Archival page – still under construction
The Hyperbolic Crochet Coral Reef exhibition opened at The Hayward Project Space on June 11th, 2008.
The exhibition included an expanded version of the Bleached Reef, a new configuration of the Ladies Silurian Reef, the beautifully archaic Branched Anemone Garden, and the ever-growing Toxic Reef (on view in the foyer of Royal Festival Hall). On show for the first time was the wondrously surreal Chicago Cambrian Reef (curated by IFF contributor Aviva Alter), plus a new formation of the Beaded Reef by master beaders Rebecca Peapples and Sue Von Ohlsen. The exhibition also debuted several new plastic installations: The Exploding Plastic Inevitable Reef (with hot-pink sand by Kathleen Greco), and the Bottle Tree Grove (featuring works by Christine Wertheim, Evelyn Hardin and Nadia Severns). Hanging elements in the show included the all-plastic-bag Rubbish Vortex by Australian contributor Helle Jorgensen, a flotilla of jellyfish by Irish crafter Inga Hamilton, and Dr Axt’s psychedelic coral-cloud “Reefer Madness.”
In addition to the IFF reefs, the exhibition debuted the amazing new UK Reef, constructed by crafters across the UK (with contributions from Ireland, and even Australia—hey it’s a former colony). The UK Reef was unique in its structure, for in this instance all the crochet pieces are attached to giant “reef balls” that simulate the actual concrete reef balls used to help regenerate devastated reefs. This marvelous innovation was dreamed up by Cathy Woolley of the Hayward Gallery, who worked with local London sculptors to realize the vision.
On Friday, June 13, 2008 the Southbank center hosted an all-day symposium inspired by the Crochet Reef Project. The Art and Craft of Saving the World invited speakers such as crochet reef creators Margaret and Christine Wertheim; mathematician Dr Daina Taimina, inventor of hyperbolic crochet; radical UK crafters, environmentalists, and coral reef biologists.
Exhibition Press Coverage
The exhibition received excellent press, including features in The Guardian, The Times, New Scientist and Craft Magazine.
Partnership with Thames21
One of the core goals of the IFF Crochet Reef project is to draw attention to the tsunami of plastic trash that is flooding into our oceans. From the beginning, the Hayward team have embraced this goal and sought to bring it into prominence within the exhibition. We are delighted to have the partnership here of the environmental organization Thames21, whose mission is to help clean up the banks of the Thames, which (along with river-ways everywhere) is being inundated with trash. In March, Thames21 director Chris Coode escorted the exhibition team on a mile-long expedition along the Thames bank to collect plastic bags. The bags were cleaned and brought to the Hyperbolic Crochet workshop at the Southbank Center on the weekend of March 16 and 17, 2008. Thames21 has agreed to provide a supply of genuine grubbed-up-from-the-Thames plastic bags for production of UK Reef forms. We are delighted to announce that while not everyone is willing to crochet used plastic bags, a number of the workshop participants embraced the idea. Indeed, several had come with their own plastic bags, including bright orange Sainsbury’s and Okada bags, which happen to be the exact colour featured in the Toxic Reef. We are especially eager to have UK Reef contributions in plastic, and we encourage all participants to think about using their own plastic discards in their reef forms.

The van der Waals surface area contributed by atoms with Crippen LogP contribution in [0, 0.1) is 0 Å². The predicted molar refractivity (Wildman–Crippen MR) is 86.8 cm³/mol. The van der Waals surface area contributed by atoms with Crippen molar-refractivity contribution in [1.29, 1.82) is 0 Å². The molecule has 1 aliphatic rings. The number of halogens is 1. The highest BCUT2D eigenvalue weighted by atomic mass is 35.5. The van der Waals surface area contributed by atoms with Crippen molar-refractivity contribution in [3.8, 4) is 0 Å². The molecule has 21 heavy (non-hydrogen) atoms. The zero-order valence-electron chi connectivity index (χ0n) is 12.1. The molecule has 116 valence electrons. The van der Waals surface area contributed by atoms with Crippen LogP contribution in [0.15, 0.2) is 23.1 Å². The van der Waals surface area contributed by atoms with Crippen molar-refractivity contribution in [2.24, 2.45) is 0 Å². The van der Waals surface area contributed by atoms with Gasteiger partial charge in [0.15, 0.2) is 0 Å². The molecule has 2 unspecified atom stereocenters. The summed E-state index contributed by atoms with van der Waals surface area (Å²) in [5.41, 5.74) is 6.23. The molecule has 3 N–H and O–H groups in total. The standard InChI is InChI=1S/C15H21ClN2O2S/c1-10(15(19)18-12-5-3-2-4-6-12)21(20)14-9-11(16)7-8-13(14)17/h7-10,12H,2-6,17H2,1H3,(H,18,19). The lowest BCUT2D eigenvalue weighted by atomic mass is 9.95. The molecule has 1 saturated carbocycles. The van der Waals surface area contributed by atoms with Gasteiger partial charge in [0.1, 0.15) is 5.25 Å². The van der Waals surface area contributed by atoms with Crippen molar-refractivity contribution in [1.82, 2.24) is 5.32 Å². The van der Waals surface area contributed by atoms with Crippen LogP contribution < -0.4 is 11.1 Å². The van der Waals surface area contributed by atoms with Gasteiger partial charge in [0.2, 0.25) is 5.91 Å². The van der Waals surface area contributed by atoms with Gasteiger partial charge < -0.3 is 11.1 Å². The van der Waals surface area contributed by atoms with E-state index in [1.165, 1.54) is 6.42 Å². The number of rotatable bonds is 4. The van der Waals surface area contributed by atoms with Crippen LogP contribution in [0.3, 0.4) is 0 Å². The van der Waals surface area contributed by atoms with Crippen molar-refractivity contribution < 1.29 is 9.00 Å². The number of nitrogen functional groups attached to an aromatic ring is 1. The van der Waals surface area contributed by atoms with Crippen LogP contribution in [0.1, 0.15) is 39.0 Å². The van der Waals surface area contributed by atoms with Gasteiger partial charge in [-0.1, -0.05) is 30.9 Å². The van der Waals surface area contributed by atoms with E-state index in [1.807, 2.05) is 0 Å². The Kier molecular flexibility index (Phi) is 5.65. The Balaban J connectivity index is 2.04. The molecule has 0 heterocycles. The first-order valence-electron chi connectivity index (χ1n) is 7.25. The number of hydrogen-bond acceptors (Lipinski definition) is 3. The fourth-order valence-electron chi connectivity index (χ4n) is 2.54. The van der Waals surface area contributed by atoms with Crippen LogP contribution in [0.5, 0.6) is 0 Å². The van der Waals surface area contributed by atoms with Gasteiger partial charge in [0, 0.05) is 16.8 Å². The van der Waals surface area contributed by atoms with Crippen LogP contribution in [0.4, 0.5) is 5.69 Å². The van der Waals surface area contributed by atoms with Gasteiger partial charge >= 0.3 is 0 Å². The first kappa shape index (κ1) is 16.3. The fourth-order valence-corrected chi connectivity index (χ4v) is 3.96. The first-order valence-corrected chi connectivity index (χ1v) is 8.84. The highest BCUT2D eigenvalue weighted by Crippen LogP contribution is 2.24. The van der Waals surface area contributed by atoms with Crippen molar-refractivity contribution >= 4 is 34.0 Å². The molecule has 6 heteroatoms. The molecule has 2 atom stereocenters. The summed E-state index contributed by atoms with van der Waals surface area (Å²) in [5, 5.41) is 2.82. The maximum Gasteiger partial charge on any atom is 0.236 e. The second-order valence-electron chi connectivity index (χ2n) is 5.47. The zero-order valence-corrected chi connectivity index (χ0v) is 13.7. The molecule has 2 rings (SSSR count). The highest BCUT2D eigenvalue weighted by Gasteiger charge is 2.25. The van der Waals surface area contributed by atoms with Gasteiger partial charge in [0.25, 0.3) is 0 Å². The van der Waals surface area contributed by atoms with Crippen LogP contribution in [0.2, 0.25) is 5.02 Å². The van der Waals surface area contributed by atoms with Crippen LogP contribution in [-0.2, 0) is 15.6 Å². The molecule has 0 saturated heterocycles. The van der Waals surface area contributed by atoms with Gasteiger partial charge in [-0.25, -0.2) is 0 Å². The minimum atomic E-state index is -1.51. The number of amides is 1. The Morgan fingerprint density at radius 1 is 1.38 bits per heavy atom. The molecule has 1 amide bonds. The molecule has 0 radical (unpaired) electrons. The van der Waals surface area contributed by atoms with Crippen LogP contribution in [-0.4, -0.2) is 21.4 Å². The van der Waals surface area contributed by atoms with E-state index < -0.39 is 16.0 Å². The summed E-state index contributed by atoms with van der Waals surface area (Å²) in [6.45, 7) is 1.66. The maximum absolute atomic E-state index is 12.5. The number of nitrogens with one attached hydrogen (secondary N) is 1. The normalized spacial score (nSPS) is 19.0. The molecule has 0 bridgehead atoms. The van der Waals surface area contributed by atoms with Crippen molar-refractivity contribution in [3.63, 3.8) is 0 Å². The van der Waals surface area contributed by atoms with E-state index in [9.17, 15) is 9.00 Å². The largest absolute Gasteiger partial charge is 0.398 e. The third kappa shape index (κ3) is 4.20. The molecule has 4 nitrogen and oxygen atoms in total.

More information about Thames21 and their clean-up work here.
The Hyperbolic Crochet Coral Reef exhibition at the Hayward Gallery is generously supported by the Crafts Council, with additional assistance from the Norton Family Foundation and George Loudon. The symposium was generously supported by a grant from the Crafts Council.
The Crochet Reef has been produced with support from the Annenberg Foundation, the Andy Warhol Foundation for the Visual Arts, the Norton Family Foundation, and Daniel and Joanna Rose Foundation.
Special thanks to Ralph Rugoff and Clare West. Production on the UK Reef was managed for the Crafts Council by Katy Bevan, and for the Hayward Gallery by Becca Connock and Cathy Woolley.